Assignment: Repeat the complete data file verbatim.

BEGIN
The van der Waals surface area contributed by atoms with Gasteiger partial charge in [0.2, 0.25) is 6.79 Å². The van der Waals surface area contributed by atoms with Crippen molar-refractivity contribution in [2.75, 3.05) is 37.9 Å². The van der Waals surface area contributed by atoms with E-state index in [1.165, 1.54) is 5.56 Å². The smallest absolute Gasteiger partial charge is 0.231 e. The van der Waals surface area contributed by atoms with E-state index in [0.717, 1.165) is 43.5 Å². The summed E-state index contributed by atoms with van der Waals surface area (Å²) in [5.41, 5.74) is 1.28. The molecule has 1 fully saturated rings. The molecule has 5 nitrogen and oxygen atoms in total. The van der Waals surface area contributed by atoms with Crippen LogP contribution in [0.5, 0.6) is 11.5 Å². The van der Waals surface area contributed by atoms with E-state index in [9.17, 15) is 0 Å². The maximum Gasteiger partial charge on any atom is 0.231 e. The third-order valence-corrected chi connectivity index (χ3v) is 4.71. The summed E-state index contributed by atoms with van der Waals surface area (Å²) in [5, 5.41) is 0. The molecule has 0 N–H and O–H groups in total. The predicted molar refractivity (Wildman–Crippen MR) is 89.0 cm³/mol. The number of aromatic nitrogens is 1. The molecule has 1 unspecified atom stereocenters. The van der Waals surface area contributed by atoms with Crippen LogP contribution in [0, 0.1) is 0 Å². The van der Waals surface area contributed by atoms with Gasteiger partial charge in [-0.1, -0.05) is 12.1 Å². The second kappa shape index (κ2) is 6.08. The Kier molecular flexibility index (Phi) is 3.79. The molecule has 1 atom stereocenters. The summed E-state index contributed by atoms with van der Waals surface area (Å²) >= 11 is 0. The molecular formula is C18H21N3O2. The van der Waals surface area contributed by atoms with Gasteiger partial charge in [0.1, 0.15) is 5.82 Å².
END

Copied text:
The van der Waals surface area contributed by atoms with Gasteiger partial charge in [0.2, 0.25) is 6.79 Å². The van der Waals surface area contributed by atoms with Crippen molar-refractivity contribution in [2.75, 3.05) is 37.9 Å². The van der Waals surface area contributed by atoms with E-state index in [1.165, 1.54) is 5.56 Å². The smallest absolute Gasteiger partial charge is 0.231 e. The van der Waals surface area contributed by atoms with E-state index in [0.717, 1.165) is 43.5 Å². The summed E-state index contributed by atoms with van der Waals surface area (Å²) in [5.41, 5.74) is 1.28. The molecule has 1 fully saturated rings. The molecule has 5 nitrogen and oxygen atoms in total. The van der Waals surface area contributed by atoms with Crippen LogP contribution in [0.5, 0.6) is 11.5 Å². The van der Waals surface area contributed by atoms with E-state index in [9.17, 15) is 0 Å². The maximum Gasteiger partial charge on any atom is 0.231 e. The third-order valence-corrected chi connectivity index (χ3v) is 4.71. The summed E-state index contributed by atoms with van der Waals surface area (Å²) in [5, 5.41) is 0. The molecule has 0 N–H and O–H groups in total. The predicted molar refractivity (Wildman–Crippen MR) is 89.0 cm³/mol. The number of aromatic nitrogens is 1. The molecule has 1 unspecified atom stereocenters. The van der Waals surface area contributed by atoms with Crippen LogP contribution in [0, 0.1) is 0 Å². The van der Waals surface area contributed by atoms with Gasteiger partial charge in [-0.1, -0.05) is 12.1 Å². The second kappa shape index (κ2) is 6.08. The Kier molecular flexibility index (Phi) is 3.79. The molecule has 1 atom stereocenters. The summed E-state index contributed by atoms with van der Waals surface area (Å²) >= 11 is 0. The molecular formula is C18H21N3O2. The van der Waals surface area contributed by atoms with Gasteiger partial charge in [0.1, 0.15) is 5.82 Å².